Of all the films premiering at SXSW, the one I most wanted to see was “Before I Disappear.” A gritty drama full of broken characters wading their way through swamp of disappointment, “Before I Disappear” is a film that often gets written but almost never gets made. It can be hard to convince producers that anyone will see a film that basically opens with a series of failed suicide attempts and centers around babysitting a kid. Oh, and the writer is going to act and direct himself. The difference here is the creative force behind the film had an Academy Award casting shadows over his keyboard as he wrote. Well, I don’t know where he keeps it, but Shawn Christensen has one, and decided to expand the Oscar winning live action short “Curfew” into a feature length project. Now I liked “Curfew.” I had some issues with it, but of all the shorts competing for the little gold man that year, it was the one most open for development. The two lead characters had such a depth to them, you felt like you could spend days with them and still be surprised.

Fortunately, given feature length material, both Christensen and Eleven-year-old Fastima Ptacek draw in the audience and do not let them go. The plot is simple. Ritchie has just sliced open his wrists and climbed into a tub when the phone rings. His sister (who hasn’t talked to him in six years) asks him to pick up his niece from her recital – she won’t tell him why, but says ‘Richie can you just do one thing right for a change?’ “It seemed logical to me to expand “Curfew” into a feature film because I could still maintain control over the process,” Christensen says. “Most of my other scripts are larger in scope, and I would’ve had to give up some creative control if I tried to finance them. I wanted this feature still to take place over one night, but with more depth about Richie and about his sister and what she’s going through, and more about Sophia and Richie’s arc. I liked the idea of exploring a young child full of life, and an adult who still has an inner child buried deep inside him. My main priority for the feature was to keep that dynamic throughout.”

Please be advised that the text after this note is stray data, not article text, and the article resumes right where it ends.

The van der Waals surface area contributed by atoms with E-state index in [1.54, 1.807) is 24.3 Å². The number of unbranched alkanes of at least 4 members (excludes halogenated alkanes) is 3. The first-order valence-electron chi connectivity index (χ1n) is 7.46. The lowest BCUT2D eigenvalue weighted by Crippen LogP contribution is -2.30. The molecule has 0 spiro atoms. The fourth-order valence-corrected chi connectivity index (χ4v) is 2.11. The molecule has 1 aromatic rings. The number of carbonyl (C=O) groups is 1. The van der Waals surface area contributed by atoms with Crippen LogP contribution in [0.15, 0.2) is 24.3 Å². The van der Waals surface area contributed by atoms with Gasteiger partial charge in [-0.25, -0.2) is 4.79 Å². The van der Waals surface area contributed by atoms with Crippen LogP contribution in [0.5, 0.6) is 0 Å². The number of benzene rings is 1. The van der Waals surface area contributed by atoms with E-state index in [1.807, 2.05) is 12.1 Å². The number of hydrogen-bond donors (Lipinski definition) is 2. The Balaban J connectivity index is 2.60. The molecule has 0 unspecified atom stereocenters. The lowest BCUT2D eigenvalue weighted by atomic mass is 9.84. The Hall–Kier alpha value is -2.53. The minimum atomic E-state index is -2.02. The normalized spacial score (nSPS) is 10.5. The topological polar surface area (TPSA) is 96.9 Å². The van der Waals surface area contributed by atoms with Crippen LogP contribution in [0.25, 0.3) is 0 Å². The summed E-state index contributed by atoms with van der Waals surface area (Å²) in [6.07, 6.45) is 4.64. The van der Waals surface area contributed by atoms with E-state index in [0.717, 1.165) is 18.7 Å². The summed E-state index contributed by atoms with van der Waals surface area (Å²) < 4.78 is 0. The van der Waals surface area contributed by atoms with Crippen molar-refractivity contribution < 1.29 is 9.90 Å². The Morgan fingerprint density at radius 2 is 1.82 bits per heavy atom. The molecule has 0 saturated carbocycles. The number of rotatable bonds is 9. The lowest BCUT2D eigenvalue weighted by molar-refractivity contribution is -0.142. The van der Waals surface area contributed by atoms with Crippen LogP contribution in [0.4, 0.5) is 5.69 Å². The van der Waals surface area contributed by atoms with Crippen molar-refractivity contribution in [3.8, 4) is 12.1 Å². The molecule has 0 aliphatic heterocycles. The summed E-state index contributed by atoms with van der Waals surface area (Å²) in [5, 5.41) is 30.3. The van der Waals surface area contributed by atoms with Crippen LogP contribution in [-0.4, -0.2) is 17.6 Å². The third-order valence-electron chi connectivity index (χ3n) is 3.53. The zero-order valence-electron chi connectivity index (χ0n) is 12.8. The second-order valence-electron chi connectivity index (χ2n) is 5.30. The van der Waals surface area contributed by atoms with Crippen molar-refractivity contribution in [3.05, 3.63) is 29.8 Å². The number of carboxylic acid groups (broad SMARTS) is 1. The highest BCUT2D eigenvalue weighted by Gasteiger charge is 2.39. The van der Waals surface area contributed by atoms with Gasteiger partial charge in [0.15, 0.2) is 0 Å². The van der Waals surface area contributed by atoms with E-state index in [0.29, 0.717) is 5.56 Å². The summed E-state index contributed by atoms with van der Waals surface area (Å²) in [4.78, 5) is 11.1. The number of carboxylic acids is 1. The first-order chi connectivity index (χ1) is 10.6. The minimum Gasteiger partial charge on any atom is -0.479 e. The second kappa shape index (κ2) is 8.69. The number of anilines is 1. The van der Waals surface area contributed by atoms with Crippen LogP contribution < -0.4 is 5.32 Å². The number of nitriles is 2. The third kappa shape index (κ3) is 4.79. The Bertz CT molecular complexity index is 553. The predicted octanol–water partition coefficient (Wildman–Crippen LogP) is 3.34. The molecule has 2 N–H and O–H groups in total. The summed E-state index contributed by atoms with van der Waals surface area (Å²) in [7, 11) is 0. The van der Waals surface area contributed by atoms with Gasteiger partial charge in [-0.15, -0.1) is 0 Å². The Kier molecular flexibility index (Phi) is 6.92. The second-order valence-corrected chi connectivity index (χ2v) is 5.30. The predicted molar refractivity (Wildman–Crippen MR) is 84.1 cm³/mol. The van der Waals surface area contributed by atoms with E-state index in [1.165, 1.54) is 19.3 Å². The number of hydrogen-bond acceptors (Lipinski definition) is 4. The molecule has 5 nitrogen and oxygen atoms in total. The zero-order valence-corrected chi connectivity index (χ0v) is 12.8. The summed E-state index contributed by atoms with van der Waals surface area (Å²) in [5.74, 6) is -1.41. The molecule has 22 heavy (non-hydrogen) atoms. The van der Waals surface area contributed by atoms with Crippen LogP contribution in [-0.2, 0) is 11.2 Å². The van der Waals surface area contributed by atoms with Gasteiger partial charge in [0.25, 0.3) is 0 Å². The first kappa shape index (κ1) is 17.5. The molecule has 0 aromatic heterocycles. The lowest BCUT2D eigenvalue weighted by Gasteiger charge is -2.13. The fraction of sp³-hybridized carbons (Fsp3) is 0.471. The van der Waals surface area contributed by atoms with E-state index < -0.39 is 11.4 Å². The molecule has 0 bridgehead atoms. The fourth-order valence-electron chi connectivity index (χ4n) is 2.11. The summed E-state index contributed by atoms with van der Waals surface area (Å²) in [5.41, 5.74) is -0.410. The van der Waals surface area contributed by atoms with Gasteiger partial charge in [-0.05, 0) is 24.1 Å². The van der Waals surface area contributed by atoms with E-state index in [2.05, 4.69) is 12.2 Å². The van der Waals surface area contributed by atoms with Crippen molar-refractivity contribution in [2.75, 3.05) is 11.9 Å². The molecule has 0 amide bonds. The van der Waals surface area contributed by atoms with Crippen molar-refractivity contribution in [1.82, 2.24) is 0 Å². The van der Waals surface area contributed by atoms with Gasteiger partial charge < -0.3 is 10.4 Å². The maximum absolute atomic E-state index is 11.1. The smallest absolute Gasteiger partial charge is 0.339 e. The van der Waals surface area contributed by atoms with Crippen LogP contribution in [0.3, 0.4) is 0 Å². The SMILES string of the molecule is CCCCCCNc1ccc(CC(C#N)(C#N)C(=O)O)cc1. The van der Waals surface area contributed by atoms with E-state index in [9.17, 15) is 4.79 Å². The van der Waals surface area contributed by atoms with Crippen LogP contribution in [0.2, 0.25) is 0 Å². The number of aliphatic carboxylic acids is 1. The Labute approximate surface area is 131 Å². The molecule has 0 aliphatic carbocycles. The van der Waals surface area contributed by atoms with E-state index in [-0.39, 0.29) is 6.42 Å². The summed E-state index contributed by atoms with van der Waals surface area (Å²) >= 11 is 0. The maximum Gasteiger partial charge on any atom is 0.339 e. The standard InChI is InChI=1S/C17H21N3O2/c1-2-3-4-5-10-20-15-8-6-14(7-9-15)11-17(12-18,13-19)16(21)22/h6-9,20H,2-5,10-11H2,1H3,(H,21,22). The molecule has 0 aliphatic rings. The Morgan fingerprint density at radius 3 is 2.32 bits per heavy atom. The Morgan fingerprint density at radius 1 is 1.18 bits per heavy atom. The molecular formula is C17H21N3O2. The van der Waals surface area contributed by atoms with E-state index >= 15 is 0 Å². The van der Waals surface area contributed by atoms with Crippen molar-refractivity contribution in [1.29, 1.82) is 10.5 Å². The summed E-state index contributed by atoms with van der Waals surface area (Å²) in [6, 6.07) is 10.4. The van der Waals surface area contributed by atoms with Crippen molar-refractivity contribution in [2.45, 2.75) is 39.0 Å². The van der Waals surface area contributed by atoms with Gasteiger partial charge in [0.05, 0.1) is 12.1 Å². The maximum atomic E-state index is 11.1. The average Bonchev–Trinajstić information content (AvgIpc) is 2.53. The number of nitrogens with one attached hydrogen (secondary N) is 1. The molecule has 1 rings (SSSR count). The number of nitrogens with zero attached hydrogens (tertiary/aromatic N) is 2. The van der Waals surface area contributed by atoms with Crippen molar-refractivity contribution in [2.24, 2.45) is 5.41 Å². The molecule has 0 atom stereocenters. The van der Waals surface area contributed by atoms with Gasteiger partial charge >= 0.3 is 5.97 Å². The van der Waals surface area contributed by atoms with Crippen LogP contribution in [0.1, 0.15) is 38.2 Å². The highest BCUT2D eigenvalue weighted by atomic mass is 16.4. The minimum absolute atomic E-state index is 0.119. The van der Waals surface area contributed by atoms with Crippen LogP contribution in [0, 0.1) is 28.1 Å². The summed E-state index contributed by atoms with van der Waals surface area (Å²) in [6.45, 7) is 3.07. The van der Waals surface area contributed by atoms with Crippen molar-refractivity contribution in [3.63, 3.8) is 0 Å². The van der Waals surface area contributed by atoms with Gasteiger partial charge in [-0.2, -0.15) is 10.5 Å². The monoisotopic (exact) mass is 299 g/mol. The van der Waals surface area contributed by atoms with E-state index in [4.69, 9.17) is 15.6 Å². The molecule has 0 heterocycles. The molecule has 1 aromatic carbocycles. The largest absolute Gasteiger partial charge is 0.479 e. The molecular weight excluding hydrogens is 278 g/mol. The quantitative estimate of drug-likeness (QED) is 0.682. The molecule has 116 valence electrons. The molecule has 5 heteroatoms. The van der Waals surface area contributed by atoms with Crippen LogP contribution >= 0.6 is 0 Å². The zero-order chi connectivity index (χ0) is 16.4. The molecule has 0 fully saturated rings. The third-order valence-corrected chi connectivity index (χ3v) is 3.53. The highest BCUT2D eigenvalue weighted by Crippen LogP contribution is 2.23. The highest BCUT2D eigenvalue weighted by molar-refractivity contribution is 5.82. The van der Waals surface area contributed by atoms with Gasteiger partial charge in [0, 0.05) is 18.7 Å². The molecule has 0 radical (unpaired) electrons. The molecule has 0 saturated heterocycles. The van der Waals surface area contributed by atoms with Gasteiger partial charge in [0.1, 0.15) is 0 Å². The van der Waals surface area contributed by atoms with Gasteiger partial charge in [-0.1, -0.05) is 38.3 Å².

Before I Disappear does that, allowing the audience to really experience Richie’s journey as well as giving it a much richer context than the short. I loved the feature in a way I never could the short, because when we arrive at the end, with Richie, everyone has grown, and it feels like one night really can change the lives of all these characters (it’s hard to do that in 20 minutes).
Even more so, the world around them is just as interesting, with Ron Perlman in a great supporting role as the club owner/drug dealer/father figure that Richie find himself at odds with after they find a dead girl in a club bathroom stall. Richie tells Sophie he ‘became a bad person’ but it is clear that that it’s the flawed world around him that he is trying to navigate that is clearly ‘bad.’ The film works so well as a feature, with the grime of Richie’s circumstances encroaching on any joy he might be able to find, a strength not acheiveable in a shorter form. And, if you have seen the short, all the best moments are in there. “The biggest challenge was to reshoot the short film scenes” says Christensen at one of the screenings. Ten minutes of the movie are basically identical in plot and shot composition to the original film (why change something that works) and “trying to recapture the energy of those the same way we had them the first time I thought was pretty challenging.”

One of the most striking scenes, in both the short and again in the feature, is a fantasy dance scene at the bowling alley, where Richie’s niece Sophia begins to strut up and down the bowling lanes to a synthpop song, and everyone else joins in, everyone except Richie. “I know that when I’m really down, I feel like everyone else everywhere is like awesome and has a great life,” Christensen says, “They’re dancing to the music of life … and I can’t figure out why they’re all so awesome and happy.” Trying to capture that for film he wrote two paragraphs into the script along the lines of “and then Sophia gets up and dances and its this whole scene and Richie realizes that he can’t dance.” He gave it to his producers figuring it would be the first thing cut but they loved it and then he had to film it. The scene is a perfect example of what’s special about this film – a filmmaker unafraid to confront his own demons and willing to try a variety of ways to communicate them on the screen. It is in fact what makes Before I Disappear both so personal and so universal.

Before I Disappear took home the SXSW Narrative Competition Audience Award, and I totally agree. It was my favorite film of the week, powerful, funny, dark, joyous, and an example of great adventurous filmmaking.



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